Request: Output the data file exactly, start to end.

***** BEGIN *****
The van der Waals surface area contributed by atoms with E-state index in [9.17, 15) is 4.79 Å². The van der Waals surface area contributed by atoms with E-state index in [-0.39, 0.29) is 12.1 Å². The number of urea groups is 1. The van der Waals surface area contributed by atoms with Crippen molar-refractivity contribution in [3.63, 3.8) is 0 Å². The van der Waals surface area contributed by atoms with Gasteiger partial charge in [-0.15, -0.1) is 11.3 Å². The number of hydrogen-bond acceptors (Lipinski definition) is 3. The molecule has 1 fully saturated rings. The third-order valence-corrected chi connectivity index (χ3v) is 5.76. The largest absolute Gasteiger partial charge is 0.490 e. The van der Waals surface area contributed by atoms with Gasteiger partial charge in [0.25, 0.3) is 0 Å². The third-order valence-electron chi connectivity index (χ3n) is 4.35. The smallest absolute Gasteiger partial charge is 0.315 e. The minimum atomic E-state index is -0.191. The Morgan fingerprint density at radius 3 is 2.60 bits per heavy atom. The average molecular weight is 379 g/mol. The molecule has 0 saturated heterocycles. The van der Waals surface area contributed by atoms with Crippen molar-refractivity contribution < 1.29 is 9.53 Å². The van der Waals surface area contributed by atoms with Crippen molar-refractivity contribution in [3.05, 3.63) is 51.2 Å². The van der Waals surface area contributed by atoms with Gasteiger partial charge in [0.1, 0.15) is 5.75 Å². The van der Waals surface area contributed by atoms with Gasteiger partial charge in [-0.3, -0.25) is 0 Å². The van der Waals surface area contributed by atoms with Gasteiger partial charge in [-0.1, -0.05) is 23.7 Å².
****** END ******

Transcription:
The van der Waals surface area contributed by atoms with E-state index in [9.17, 15) is 4.79 Å². The van der Waals surface area contributed by atoms with E-state index in [-0.39, 0.29) is 12.1 Å². The number of urea groups is 1. The van der Waals surface area contributed by atoms with Crippen molar-refractivity contribution in [3.63, 3.8) is 0 Å². The van der Waals surface area contributed by atoms with Gasteiger partial charge in [-0.15, -0.1) is 11.3 Å². The number of hydrogen-bond acceptors (Lipinski definition) is 3. The molecule has 1 fully saturated rings. The third-order valence-corrected chi connectivity index (χ3v) is 5.76. The largest absolute Gasteiger partial charge is 0.490 e. The van der Waals surface area contributed by atoms with Gasteiger partial charge in [0.25, 0.3) is 0 Å². The third-order valence-electron chi connectivity index (χ3n) is 4.35. The smallest absolute Gasteiger partial charge is 0.315 e. The minimum atomic E-state index is -0.191. The Morgan fingerprint density at radius 3 is 2.60 bits per heavy atom. The average molecular weight is 379 g/mol. The molecule has 0 saturated heterocycles. The van der Waals surface area contributed by atoms with Crippen molar-refractivity contribution < 1.29 is 9.53 Å². The van der Waals surface area contributed by atoms with Crippen molar-refractivity contribution in [3.05, 3.63) is 51.2 Å². The van der Waals surface area contributed by atoms with Gasteiger partial charge in [0.1, 0.15) is 5.75 Å². The van der Waals surface area contributed by atoms with Gasteiger partial charge in [-0.3, -0.25) is 0 Å². The van der Waals surface area contributed by atoms with Gasteiger partial charge in [-0.1, -0.05) is 23.7 Å².